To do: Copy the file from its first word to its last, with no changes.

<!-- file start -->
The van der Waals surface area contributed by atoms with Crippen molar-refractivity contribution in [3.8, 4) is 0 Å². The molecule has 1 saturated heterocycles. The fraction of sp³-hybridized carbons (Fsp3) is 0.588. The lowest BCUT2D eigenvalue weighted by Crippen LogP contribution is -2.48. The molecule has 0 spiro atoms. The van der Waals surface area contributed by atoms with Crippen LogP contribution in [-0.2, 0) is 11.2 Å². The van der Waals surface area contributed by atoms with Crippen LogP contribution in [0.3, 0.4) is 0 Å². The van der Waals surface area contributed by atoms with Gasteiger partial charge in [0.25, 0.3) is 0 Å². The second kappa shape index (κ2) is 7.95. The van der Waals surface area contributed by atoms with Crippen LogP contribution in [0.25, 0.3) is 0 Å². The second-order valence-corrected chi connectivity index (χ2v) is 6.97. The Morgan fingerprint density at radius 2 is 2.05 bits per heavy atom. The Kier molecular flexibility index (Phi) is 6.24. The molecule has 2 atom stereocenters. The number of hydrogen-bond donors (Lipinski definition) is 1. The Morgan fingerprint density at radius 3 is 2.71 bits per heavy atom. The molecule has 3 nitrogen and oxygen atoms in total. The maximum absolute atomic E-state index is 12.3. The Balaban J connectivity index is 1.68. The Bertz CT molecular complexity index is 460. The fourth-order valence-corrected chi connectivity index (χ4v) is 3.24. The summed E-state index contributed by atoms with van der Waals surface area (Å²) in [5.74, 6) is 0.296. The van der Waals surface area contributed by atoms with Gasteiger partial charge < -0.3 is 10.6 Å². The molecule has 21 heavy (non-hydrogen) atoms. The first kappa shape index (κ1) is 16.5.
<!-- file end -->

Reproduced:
The van der Waals surface area contributed by atoms with Crippen molar-refractivity contribution in [3.8, 4) is 0 Å². The molecule has 1 saturated heterocycles. The fraction of sp³-hybridized carbons (Fsp3) is 0.588. The lowest BCUT2D eigenvalue weighted by Crippen LogP contribution is -2.48. The molecule has 0 spiro atoms. The van der Waals surface area contributed by atoms with Crippen LogP contribution in [-0.2, 0) is 11.2 Å². The van der Waals surface area contributed by atoms with Crippen LogP contribution in [0.3, 0.4) is 0 Å². The van der Waals surface area contributed by atoms with Gasteiger partial charge in [0.25, 0.3) is 0 Å². The second kappa shape index (κ2) is 7.95. The van der Waals surface area contributed by atoms with Crippen LogP contribution in [0.25, 0.3) is 0 Å². The second-order valence-corrected chi connectivity index (χ2v) is 6.97. The Morgan fingerprint density at radius 2 is 2.05 bits per heavy atom. The Kier molecular flexibility index (Phi) is 6.24. The molecule has 2 atom stereocenters. The number of hydrogen-bond donors (Lipinski definition) is 1. The Morgan fingerprint density at radius 3 is 2.71 bits per heavy atom. The molecule has 3 nitrogen and oxygen atoms in total. The maximum absolute atomic E-state index is 12.3. The Balaban J connectivity index is 1.68. The Bertz CT molecular complexity index is 460. The fourth-order valence-corrected chi connectivity index (χ4v) is 3.24. The summed E-state index contributed by atoms with van der Waals surface area (Å²) in [5.74, 6) is 0.296. The van der Waals surface area contributed by atoms with Gasteiger partial charge < -0.3 is 10.6 Å². The molecule has 21 heavy (non-hydrogen) atoms. The first kappa shape index (κ1) is 16.5.